______________________________________Formulation 1 Parts by Weight (based on dry or 100%Ingredient active materials)______________________________________SPS 100Dispex N40 0.25NaOH 0.1Co-binder Variable______________________________________ SPS Pigment, kaolin clay, ECCI Dispex N40 Clay dispersant, allied colloids
TABLE 1______________________________________ Viscosity Torque AdsorbedCo-binder Amount* (mPa · s) (mNm) (%)______________________________________Natrosol ® 250 LR 0.3 1200 >>100 99Natrosol Plus ® 0.3 1500 >>100 100grade 330CMHEC 37L 0.8 1300 35 39Blanose 7L2C 1.0 1200 22 9______________________________________ Natrosol ® 250 LR Hydroxyethylcellulose, Aqualon BV Natrosol Plus ® grade 330 Hydrophobically modified hydroxyethylcellulose, Aqualon BV CMHEC 37L Carboxymethylhydroxyethylcellulose, Aqualon Blanose 7L2C Carboxymethylcellulose, Aqualon France SA *Amount of thickener is expressed as parts on 100 parts of pigment
This example illustrates that PVOH acts as a blocker by preferential adsorption in a pigment system which includes a strongly adsorbing kaolin clay. By using the formulation and procedure as described in Example 1, Table 2 shows that both intensity and duration of the pigment shock caused by strong adsorption of HMHEC onto SPS clay can be significantly reduced by using PVOH, indicating that the degree of flocculation is controlled. Natrosol Plus® grade 330 was used at a level of 0.35 parts on 100 parts clay.
TABLE 2______________________________________Poly(vinyl Mw Torque T1 T2alcohol) (min.) Amount (mNm) (s) (min.)______________________________________None (control >>100 130 >10Airvol 203 10,000 0.1 >100 50 6Airvol 203 10,000 0.5 92 1 3Poly(vinyl 13,000 0.1 >100 7alcohol)Poly(vinyl 13,000 0.5 95 3alcohol)Polyviol M13/140 49,000 0.1 >100 >10Polyviol M13/140 49,000 0.5 >100 >10Polyviol W25/140 79,000 0.1 >>100 >10Polyviol W25/140 79,000 0.5 >>100 >10______________________________________ Airvol 203 Air Products Poly(vinyl alcohol) Aldrich Chemicals, PVA being 87-89 mol. % hydrolyzed Polyviol M13/140 Wacker Polyviol M25/140 Wacker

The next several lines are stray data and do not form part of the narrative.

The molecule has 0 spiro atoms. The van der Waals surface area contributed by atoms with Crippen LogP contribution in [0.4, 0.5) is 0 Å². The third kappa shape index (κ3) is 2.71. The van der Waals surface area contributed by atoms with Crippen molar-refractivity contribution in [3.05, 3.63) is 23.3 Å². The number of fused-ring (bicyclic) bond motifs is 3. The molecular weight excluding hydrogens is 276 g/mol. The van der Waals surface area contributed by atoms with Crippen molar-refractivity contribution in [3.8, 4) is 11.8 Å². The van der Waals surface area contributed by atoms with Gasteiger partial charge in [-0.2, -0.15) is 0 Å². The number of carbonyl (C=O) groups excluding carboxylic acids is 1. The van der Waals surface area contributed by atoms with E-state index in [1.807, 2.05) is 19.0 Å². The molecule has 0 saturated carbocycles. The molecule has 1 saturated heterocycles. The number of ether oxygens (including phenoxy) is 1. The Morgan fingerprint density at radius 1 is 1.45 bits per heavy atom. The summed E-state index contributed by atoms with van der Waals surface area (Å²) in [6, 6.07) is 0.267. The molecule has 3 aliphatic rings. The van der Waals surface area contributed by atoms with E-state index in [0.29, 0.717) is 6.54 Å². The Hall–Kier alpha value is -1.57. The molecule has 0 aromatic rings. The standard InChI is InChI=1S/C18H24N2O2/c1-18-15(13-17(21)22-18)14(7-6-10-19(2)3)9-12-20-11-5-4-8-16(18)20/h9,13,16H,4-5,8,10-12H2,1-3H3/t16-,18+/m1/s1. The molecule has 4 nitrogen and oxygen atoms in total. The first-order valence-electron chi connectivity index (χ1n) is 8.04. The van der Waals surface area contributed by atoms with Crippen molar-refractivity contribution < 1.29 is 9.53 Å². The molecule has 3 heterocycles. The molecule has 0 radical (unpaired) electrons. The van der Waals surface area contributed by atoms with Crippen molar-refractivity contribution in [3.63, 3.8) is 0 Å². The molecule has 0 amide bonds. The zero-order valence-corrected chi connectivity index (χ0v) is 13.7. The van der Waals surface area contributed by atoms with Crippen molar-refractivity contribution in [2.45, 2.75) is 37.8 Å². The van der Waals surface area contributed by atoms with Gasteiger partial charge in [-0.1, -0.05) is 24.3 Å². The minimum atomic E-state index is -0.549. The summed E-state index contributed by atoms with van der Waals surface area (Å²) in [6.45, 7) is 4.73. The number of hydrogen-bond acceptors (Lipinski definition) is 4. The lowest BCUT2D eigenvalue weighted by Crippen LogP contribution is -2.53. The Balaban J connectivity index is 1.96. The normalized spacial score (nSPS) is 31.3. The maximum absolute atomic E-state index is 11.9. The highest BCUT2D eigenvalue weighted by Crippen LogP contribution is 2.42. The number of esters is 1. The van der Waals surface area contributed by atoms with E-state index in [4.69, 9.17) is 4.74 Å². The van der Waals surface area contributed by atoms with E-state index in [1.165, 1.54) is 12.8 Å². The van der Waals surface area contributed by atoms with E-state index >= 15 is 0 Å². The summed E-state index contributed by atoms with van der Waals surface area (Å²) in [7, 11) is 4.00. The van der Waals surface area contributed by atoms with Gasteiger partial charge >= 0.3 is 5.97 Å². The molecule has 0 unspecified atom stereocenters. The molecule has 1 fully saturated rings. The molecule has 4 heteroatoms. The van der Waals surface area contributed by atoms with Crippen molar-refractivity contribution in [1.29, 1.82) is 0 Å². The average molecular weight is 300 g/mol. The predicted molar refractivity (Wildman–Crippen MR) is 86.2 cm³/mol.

T1 expresses the time at which the maximum torque has been measured, calculated from the moment of co-binder/blocker addition.
T2 gives the time it takes before the viscosity curve has leveled off, indicating that the system has reached its equilibrium.
These data clearly show that optimum results are found in the lower Mw ranges.
By using the formulation and procedure mentioned in Example 2 and replacing SPS by a less strongly adsorbing kaolin clay like DB Plate, the use of PVA as blocker is even more pronounced. See data in Table 3.
TABLE 3______________________________________Poly(vinyl Mw Torque T1 T2alcohol) (min.) Amount (mNm) (s) (min.)______________________________________None (control 39 25 2Airvol 203 10,000 0.1 10 1 <1Airvol 203 10,000 0.5 8 1 <1Poly(vinyl alcohol) 49,000 0.1 27 1 <1Poly(vinyl alcohol) 49,000 0.5 14 1 <1______________________________________
SPS has been replaced by DB Plate, a Kaolin clay delivered by Euroclay, at the same dosage.
This example shows that PVOH diminishes the amount of HMHEC being adsorbed onto kaolin clay, using the formulation and procedure as described in Example 1. Polyviol M13/140 was used as a blocker at several dosages, preventing Natrosol Plus® grade 330 from adsorption onto DB Plate.
TABLE 4______________________________________ Thickener beingPoly(vinyl alcohol) adsorbed(ppH)* (%)______________________________________0.0 control 790.1 410.3 200.5 8______________________________________ *Amount of poly (vinyl alcohol) is expressed as parts on 100 parts of pigment.